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Please don’t kiss the runners at this year’s Boston Marathon

The Boston Marathon is set to go on October 11, for the first time since April 2019 and race organizers are asking spectators to refrain from kissing the runners, and pictured, a Wellesley College student holds a sign for Boston Marathon runners in April 2016. (Angela Rowlings/MediaNews Group/Boston Herald/Getty Images)

(CNN) — In normal times, Boston Marathon runners might be offered an encouraging kiss from college students around the halfway point.

But race organizers ask that we please have none of that during Monday’s event.

The Boston Marathon is set to go Monday morning for the first time since April 2019, after Covid-19 prevented the 2020 race and postponed the 2021 edition until now.

Organizers made some policy changes or recommendations to prevent virus spread — and that includes discouraging an affectionate tradition.

For years, students at Wellesley College — near the halfway mark of the 26.2-mile course — have lined part of the route to make a “scream tunnel.” They encourage runners with signs and cheers, give them high-fives, and some even ask for a kiss.

The signs will be there again this year — but without the smooch offers, marathon organizers hope.

“The (Boston Athletic Association) strongly encourages everyone to … (practice) personal responsibility” for Monday’s race, which “may include … refraining from kissing a stranger around the halfway mark,” organizers wrote.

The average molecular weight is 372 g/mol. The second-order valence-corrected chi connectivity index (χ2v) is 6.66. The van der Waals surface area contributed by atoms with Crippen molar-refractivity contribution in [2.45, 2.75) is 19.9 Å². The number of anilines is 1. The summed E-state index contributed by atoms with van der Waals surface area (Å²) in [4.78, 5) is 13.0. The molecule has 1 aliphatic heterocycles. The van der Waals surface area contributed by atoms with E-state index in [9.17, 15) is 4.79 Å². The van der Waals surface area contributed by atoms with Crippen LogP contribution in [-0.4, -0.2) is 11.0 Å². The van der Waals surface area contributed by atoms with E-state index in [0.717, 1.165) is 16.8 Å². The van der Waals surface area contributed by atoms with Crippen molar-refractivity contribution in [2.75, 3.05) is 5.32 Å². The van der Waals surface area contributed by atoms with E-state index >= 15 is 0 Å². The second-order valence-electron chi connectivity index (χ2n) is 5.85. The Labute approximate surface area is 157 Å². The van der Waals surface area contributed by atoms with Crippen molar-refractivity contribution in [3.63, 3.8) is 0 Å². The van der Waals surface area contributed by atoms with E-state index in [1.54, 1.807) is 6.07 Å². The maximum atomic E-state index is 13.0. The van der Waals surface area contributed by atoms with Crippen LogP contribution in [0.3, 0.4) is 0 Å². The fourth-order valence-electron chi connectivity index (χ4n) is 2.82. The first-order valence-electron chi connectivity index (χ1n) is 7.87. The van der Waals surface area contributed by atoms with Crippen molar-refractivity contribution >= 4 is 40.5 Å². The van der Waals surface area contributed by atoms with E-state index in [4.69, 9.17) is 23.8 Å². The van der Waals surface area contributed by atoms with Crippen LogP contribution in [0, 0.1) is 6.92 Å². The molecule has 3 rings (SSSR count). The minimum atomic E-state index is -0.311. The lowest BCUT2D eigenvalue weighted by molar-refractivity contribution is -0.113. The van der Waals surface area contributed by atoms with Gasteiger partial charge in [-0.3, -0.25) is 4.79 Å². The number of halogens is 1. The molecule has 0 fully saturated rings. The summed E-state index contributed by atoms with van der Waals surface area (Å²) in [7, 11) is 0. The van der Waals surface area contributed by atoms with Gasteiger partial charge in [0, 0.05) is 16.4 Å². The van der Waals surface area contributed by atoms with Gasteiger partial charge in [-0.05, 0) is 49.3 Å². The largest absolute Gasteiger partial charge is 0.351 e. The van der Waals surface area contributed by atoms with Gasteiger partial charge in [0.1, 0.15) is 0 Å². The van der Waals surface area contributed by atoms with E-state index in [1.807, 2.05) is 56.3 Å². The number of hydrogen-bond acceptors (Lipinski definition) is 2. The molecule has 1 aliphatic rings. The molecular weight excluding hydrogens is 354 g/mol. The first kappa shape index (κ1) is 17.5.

Nevertheless, students are really looking forward to continuing the college’s tradition of cheering the runners, said Sydne Ashford, a Wellesley senior.

“The hype is really there. … I think there’s going to be a big turnout, even though we’re going to be wearing masks” and not kissing the competitors, Ashford told CNN on Sunday morning.

Students from across campus generally make a variety of signs — including the “kiss me” signs in the past. One residence — Munger Hall — also makes signs based on outside requests from runners or runners’ friends and families.

Ashford, the Munger Hall house president, says students’ anticipation is heightened by the postponements, as seniors are generally the only ones who’ve had the chance to participate previously.

She suspects the anti-kissing guidance will be generally well received because of the pandemic.

“Everyone knows that wouldn’t be Covid-safe, and wouldn’t leave here with the feeling that (kissing) was the right public health choice,” Ashford said.

Kissing isn’t the only thing discouraged. Organizers don’t want the general public to feed or water the racers, either.

They want runners to use only “BAA-provided course nutrition in lieu of accepting hydration or food from spectators.”

Marathon requires runners to be vaccinated or test negative

Marathon organizers have laid out other special requests or requirements for runners this year.

Days before the race, runners were required to either show proof of vaccination or get a negative Covid-19 test result over the weekend.

Participants also must wear masks on buses transporting them from Boston to the starting area in Hopkinton, and everyone must wear them at the indoor Boston Marathon Expo.

Organizers also reduced the number of participants to roughly 20,000, hoping to make the start and finish areas not as crowded as usual. More than 9,200 applicants who normally would have qualified were turned down.

Monday’s race has staggered start times, with wheelchair racers and professionals going first. The general field’s rolling start begins at 9 a.m.

The marathon is expected to return to its traditional April slot next year, and registration for that race will happen next month.

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